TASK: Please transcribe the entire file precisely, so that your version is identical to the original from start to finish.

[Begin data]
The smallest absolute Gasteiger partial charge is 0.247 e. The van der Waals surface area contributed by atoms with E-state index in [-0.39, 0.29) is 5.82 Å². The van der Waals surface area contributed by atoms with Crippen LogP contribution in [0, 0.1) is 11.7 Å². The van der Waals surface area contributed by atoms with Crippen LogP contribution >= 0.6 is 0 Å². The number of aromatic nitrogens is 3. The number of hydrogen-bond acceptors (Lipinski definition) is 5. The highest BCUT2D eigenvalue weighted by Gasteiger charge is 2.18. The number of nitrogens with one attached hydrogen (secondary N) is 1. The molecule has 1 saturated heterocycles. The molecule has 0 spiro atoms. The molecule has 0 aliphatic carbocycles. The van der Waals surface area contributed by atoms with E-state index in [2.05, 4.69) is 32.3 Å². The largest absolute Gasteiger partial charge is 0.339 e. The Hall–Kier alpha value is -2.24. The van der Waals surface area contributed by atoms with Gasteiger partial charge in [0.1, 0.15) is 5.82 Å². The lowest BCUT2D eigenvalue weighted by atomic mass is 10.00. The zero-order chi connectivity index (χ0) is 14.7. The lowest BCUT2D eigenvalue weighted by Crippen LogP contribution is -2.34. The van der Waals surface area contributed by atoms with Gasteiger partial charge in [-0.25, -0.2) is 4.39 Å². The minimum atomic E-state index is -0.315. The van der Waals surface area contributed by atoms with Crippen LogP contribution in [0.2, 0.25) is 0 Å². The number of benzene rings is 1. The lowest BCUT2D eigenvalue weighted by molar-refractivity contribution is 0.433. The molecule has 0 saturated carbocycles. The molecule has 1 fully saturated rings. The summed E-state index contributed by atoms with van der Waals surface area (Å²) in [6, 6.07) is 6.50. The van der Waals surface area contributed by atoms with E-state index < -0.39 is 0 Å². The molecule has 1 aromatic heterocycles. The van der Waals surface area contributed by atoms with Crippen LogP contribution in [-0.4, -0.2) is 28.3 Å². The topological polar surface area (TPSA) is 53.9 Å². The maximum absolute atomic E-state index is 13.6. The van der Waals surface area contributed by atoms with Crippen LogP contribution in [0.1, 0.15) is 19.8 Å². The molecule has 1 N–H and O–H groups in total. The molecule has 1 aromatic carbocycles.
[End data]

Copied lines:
The smallest absolute Gasteiger partial charge is 0.247 e. The van der Waals surface area contributed by atoms with E-state index in [-0.39, 0.29) is 5.82 Å². The van der Waals surface area contributed by atoms with Crippen LogP contribution in [0, 0.1) is 11.7 Å². The van der Waals surface area contributed by atoms with Crippen LogP contribution >= 0.6 is 0 Å². The number of aromatic nitrogens is 3. The number of hydrogen-bond acceptors (Lipinski definition) is 5. The highest BCUT2D eigenvalue weighted by Gasteiger charge is 2.18. The number of nitrogens with one attached hydrogen (secondary N) is 1. The molecule has 1 saturated heterocycles. The molecule has 0 spiro atoms. The molecule has 0 aliphatic carbocycles. The van der Waals surface area contributed by atoms with E-state index in [2.05, 4.69) is 32.3 Å². The largest absolute Gasteiger partial charge is 0.339 e. The Hall–Kier alpha value is -2.24. The van der Waals surface area contributed by atoms with Gasteiger partial charge in [0.1, 0.15) is 5.82 Å². The lowest BCUT2D eigenvalue weighted by atomic mass is 10.00. The zero-order chi connectivity index (χ0) is 14.7. The lowest BCUT2D eigenvalue weighted by Crippen LogP contribution is -2.34. The van der Waals surface area contributed by atoms with Gasteiger partial charge in [-0.25, -0.2) is 4.39 Å². The minimum atomic E-state index is -0.315. The van der Waals surface area contributed by atoms with Crippen LogP contribution in [0.2, 0.25) is 0 Å². The number of benzene rings is 1. The lowest BCUT2D eigenvalue weighted by molar-refractivity contribution is 0.433. The molecule has 0 saturated carbocycles. The molecule has 1 fully saturated rings. The summed E-state index contributed by atoms with van der Waals surface area (Å²) in [6, 6.07) is 6.50. The van der Waals surface area contributed by atoms with E-state index < -0.39 is 0 Å². The molecule has 1 aromatic heterocycles. The van der Waals surface area contributed by atoms with Crippen LogP contribution in [-0.4, -0.2) is 28.3 Å². The topological polar surface area (TPSA) is 53.9 Å². The maximum absolute atomic E-state index is 13.6. The van der Waals surface area contributed by atoms with Crippen LogP contribution in [0.1, 0.15) is 19.8 Å². The molecule has 1 N–H and O–H groups in total. The molecule has 1 aromatic carbocycles.